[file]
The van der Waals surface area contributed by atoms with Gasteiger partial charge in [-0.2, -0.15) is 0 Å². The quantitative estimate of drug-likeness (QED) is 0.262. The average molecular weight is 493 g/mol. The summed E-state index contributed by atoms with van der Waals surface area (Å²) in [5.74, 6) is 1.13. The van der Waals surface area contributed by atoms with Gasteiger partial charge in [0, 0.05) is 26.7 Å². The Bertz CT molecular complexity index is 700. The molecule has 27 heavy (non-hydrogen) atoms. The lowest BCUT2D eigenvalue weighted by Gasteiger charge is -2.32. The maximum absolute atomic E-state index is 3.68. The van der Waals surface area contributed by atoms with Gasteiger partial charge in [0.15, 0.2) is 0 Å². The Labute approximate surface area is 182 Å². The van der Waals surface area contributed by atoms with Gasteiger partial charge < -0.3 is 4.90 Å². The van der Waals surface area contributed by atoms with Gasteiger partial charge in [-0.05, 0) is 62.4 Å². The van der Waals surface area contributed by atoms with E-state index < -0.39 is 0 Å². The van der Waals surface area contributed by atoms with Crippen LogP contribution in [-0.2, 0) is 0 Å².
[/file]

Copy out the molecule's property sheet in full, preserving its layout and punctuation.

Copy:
The van der Waals surface area contributed by atoms with Gasteiger partial charge in [-0.2, -0.15) is 0 Å². The quantitative estimate of drug-likeness (QED) is 0.262. The average molecular weight is 493 g/mol. The summed E-state index contributed by atoms with van der Waals surface area (Å²) in [5.74, 6) is 1.13. The van der Waals surface area contributed by atoms with Gasteiger partial charge in [0, 0.05) is 26.7 Å². The Bertz CT molecular complexity index is 700. The molecule has 27 heavy (non-hydrogen) atoms. The lowest BCUT2D eigenvalue weighted by Gasteiger charge is -2.32. The maximum absolute atomic E-state index is 3.68. The van der Waals surface area contributed by atoms with Gasteiger partial charge in [0.15, 0.2) is 0 Å². The Labute approximate surface area is 182 Å². The van der Waals surface area contributed by atoms with Gasteiger partial charge < -0.3 is 4.90 Å². The van der Waals surface area contributed by atoms with Gasteiger partial charge in [-0.05, 0) is 62.4 Å². The van der Waals surface area contributed by atoms with E-state index < -0.39 is 0 Å². The van der Waals surface area contributed by atoms with Crippen LogP contribution in [-0.2, 0) is 0 Å².